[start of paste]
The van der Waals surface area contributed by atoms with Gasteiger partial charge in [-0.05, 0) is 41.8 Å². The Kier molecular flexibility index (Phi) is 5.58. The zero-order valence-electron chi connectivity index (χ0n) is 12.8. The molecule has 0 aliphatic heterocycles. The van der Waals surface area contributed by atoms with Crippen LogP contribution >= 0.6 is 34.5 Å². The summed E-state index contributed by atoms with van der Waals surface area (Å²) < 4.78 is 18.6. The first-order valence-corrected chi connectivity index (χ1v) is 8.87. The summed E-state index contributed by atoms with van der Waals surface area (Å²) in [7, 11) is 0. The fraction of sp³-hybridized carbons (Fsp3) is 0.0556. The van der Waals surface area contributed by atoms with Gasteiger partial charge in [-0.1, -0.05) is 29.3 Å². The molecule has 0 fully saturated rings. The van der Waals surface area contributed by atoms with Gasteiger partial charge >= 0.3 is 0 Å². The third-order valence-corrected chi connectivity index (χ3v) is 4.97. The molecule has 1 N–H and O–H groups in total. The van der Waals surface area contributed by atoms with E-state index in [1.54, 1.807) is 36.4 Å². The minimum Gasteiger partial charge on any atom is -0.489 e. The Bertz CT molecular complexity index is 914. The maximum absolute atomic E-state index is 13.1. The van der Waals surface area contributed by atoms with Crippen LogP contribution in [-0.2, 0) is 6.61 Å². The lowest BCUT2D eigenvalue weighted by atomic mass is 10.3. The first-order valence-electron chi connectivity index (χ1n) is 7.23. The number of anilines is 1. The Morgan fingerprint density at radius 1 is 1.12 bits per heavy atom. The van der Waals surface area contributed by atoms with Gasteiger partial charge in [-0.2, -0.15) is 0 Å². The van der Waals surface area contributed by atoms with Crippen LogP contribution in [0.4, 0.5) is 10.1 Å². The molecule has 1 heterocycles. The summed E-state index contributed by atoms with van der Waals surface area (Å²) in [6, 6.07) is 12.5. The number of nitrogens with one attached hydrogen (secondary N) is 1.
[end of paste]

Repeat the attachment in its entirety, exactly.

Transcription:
The van der Waals surface area contributed by atoms with Gasteiger partial charge in [-0.05, 0) is 41.8 Å². The Kier molecular flexibility index (Phi) is 5.58. The zero-order valence-electron chi connectivity index (χ0n) is 12.8. The molecule has 0 aliphatic heterocycles. The van der Waals surface area contributed by atoms with Crippen LogP contribution >= 0.6 is 34.5 Å². The summed E-state index contributed by atoms with van der Waals surface area (Å²) < 4.78 is 18.6. The first-order valence-corrected chi connectivity index (χ1v) is 8.87. The summed E-state index contributed by atoms with van der Waals surface area (Å²) in [7, 11) is 0. The fraction of sp³-hybridized carbons (Fsp3) is 0.0556. The van der Waals surface area contributed by atoms with Gasteiger partial charge in [-0.1, -0.05) is 29.3 Å². The molecule has 0 fully saturated rings. The van der Waals surface area contributed by atoms with Gasteiger partial charge >= 0.3 is 0 Å². The third-order valence-corrected chi connectivity index (χ3v) is 4.97. The molecule has 1 N–H and O–H groups in total. The van der Waals surface area contributed by atoms with E-state index in [1.54, 1.807) is 36.4 Å². The minimum Gasteiger partial charge on any atom is -0.489 e. The Bertz CT molecular complexity index is 914. The maximum absolute atomic E-state index is 13.1. The van der Waals surface area contributed by atoms with Crippen LogP contribution in [-0.2, 0) is 6.61 Å². The lowest BCUT2D eigenvalue weighted by atomic mass is 10.3. The first-order valence-electron chi connectivity index (χ1n) is 7.23. The number of anilines is 1. The Morgan fingerprint density at radius 1 is 1.12 bits per heavy atom. The van der Waals surface area contributed by atoms with Gasteiger partial charge in [-0.2, -0.15) is 0 Å². The van der Waals surface area contributed by atoms with Crippen LogP contribution in [0.4, 0.5) is 10.1 Å². The molecule has 1 heterocycles. The summed E-state index contributed by atoms with van der Waals surface area (Å²) in [6, 6.07) is 12.5. The number of nitrogens with one attached hydrogen (secondary N) is 1.